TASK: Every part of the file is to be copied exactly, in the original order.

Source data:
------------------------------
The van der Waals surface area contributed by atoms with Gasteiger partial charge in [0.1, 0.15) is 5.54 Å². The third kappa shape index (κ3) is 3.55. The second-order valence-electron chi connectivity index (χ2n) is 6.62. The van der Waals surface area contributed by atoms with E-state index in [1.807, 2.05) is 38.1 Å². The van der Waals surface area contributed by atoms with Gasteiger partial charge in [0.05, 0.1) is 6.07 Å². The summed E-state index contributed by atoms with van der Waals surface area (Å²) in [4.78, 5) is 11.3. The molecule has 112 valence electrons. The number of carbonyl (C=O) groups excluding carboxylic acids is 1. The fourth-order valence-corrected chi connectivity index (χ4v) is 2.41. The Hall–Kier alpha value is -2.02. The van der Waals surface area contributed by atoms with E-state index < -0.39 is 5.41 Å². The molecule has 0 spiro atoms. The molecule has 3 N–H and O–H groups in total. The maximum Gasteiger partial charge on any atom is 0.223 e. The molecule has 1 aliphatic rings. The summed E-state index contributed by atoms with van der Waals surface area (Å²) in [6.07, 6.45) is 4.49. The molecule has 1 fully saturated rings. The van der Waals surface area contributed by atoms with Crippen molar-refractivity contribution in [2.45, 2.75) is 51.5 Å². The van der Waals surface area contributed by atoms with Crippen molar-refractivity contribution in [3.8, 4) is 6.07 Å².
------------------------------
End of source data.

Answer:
The van der Waals surface area contributed by atoms with Gasteiger partial charge in [0.1, 0.15) is 5.54 Å². The third kappa shape index (κ3) is 3.55. The second-order valence-electron chi connectivity index (χ2n) is 6.62. The van der Waals surface area contributed by atoms with E-state index in [1.807, 2.05) is 38.1 Å². The van der Waals surface area contributed by atoms with Gasteiger partial charge in [0.05, 0.1) is 6.07 Å². The summed E-state index contributed by atoms with van der Waals surface area (Å²) in [4.78, 5) is 11.3. The molecule has 112 valence electrons. The number of carbonyl (C=O) groups excluding carboxylic acids is 1. The fourth-order valence-corrected chi connectivity index (χ4v) is 2.41. The Hall–Kier alpha value is -2.02. The van der Waals surface area contributed by atoms with E-state index < -0.39 is 5.41 Å². The molecule has 0 spiro atoms. The molecule has 3 N–H and O–H groups in total. The maximum Gasteiger partial charge on any atom is 0.223 e. The molecule has 1 aliphatic rings. The summed E-state index contributed by atoms with van der Waals surface area (Å²) in [6.07, 6.45) is 4.49. The molecule has 1 fully saturated rings. The van der Waals surface area contributed by atoms with Crippen molar-refractivity contribution in [2.45, 2.75) is 51.5 Å². The van der Waals surface area contributed by atoms with Crippen molar-refractivity contribution in [3.8, 4) is 6.07 Å².